The world’s biggest wind farm, with 370 turbines towering 150m (492ft) above the waves, is planned for the Bristol Channel.
The turbines would cover an area the size of the Isle of Wight and generate 1,500 megawatts, more than half the energy needs of the West Country and enough to power 1.1 million homes.
The farm’s 350 sq mile (906 sq km) area would be in an arrow-shaped box between Ilfracombe in North Devon and Swansea in South Wales. The nearest turbine to land would be 13 miles off shore.
The £3 billion scheme, called the Atlantic Array, would bring green energy from the fringes of power generation into the mainstream. Farm Energy, the company behind the project, claims that it would reduce Britain’s carbon emissions by 2.3 million tonnes a year.
Farm Energy, which announced the project yesterday, already runs onshore plants and is behind a planned offshore wind farm, the London Array, in the Thames Estuary.
Before work can begin the scheme will need the approval of the Government and the company will face questions over its impact on wildlife and busy shipping lanes.
The waters of the Bristol Channel were previously considered too deep for a wind farm, but recent developments in technology have made it possible to erect the giant turbines at depths of up to 50m.
Power cables would bring the electricity generated ashore at Ilfracombe and on to a plant near Barnstaple, where up to 150 permanent jobs would be created.
Peter Crone, a Farm Energy director, said: “Atlantic Array would be a landmark project that would see the South West taking a significant step towards a more environmentally sustainable future.”
He added: “We have carried out studies into ecology, shipping and grid connection to ensure the proposal is feasible.” He admitted that the plan was still in its early stages. “It will be several years before we are in a position to submit a planning application,” he said. “As yet we have no consents or permits to develop the site and no agreement with the Crown Estate to lease the seabed.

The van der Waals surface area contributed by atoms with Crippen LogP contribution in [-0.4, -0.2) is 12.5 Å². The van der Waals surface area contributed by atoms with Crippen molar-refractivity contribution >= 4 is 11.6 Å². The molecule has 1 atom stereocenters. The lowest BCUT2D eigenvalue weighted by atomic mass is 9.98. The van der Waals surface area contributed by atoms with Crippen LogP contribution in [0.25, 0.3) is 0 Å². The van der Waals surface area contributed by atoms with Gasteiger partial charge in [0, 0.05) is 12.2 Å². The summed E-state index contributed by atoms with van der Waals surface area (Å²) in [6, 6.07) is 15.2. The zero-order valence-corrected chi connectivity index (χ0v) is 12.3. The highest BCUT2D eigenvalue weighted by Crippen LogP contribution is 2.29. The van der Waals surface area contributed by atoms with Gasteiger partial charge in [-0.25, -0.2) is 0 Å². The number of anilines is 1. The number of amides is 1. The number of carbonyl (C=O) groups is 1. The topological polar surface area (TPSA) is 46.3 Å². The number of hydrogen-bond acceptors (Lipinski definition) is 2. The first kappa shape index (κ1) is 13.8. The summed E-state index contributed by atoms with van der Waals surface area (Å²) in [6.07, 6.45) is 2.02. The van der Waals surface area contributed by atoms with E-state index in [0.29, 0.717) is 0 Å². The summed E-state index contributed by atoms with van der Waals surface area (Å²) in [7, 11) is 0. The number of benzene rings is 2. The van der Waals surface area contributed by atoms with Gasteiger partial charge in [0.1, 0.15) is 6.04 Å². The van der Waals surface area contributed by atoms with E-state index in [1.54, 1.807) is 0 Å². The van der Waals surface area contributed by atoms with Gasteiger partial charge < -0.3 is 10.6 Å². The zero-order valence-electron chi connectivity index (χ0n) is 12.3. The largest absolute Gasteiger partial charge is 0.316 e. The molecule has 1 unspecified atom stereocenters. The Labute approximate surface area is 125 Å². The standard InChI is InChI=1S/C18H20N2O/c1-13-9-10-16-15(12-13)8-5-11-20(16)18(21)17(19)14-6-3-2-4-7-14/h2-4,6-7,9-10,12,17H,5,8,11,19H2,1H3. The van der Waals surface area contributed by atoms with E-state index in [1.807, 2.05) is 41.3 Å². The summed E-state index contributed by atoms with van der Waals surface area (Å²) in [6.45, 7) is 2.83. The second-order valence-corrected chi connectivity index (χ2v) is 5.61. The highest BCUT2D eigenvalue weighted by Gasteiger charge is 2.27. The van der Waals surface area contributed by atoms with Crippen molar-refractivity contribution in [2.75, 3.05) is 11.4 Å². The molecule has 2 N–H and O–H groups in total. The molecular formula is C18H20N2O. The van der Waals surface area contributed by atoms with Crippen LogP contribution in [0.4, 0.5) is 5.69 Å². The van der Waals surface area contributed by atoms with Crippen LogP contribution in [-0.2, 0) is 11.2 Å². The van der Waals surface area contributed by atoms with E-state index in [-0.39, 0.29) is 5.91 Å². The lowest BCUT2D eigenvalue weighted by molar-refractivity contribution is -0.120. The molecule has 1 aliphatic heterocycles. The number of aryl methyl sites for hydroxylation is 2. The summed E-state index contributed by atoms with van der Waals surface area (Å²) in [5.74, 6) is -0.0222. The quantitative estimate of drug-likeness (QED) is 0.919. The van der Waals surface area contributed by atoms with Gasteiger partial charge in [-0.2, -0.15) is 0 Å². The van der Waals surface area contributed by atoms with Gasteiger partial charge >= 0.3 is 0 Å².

“We are keen to consult as widely as possible and make sure the local community benefits from these proposals.”
Farm Energy hopes to raise the money privately, without having to resort to public subsidy. The London Array scheme for 270 wind turbines, which received government approval five months ago and will cost £1.5 billion, is backed by Shell and E.ON Energy.
The Atlantic Array project would be twice as expensive because of its size and the depth of the water. If all goes well building will start in 2013 and take at least five years.
Such schemes are expected to receive a boost next week when the Government’s energy White Paper is published. It is expected to allow power companies to charge more for electricity from renewable sources to encourage their development.
Matthew Spencer, of the government-backed Regen SW, which was set up to encourage alternative sources of energy, confirmeed that no public subsidy would be needed for the Atlantic Array.
“It will be funded entirely from private sources, as the Thames Array is,” he said. “The investors will hope to get a special price for energy generated offshore and we will be looking to see what is in the energy White Paper next week.
“The idea is to give an enhanced price for renewable energy to pay for the costs of producing it and Farm Energy is hoping there will be an additional uplift for offshore wind power.”
He said that the Government would carry out a strategic environmental assessment before deciding if the area was suitable for the scheme.
The go-ahead decision would then rest with the Department of Trade and Industry, which would in effect grant planning permission.
Engineers do not believe that the project would have any effect on tidal patterns, so would create no problems for a Severn barrage tidal energy scheme.
By Simon de Bruxelles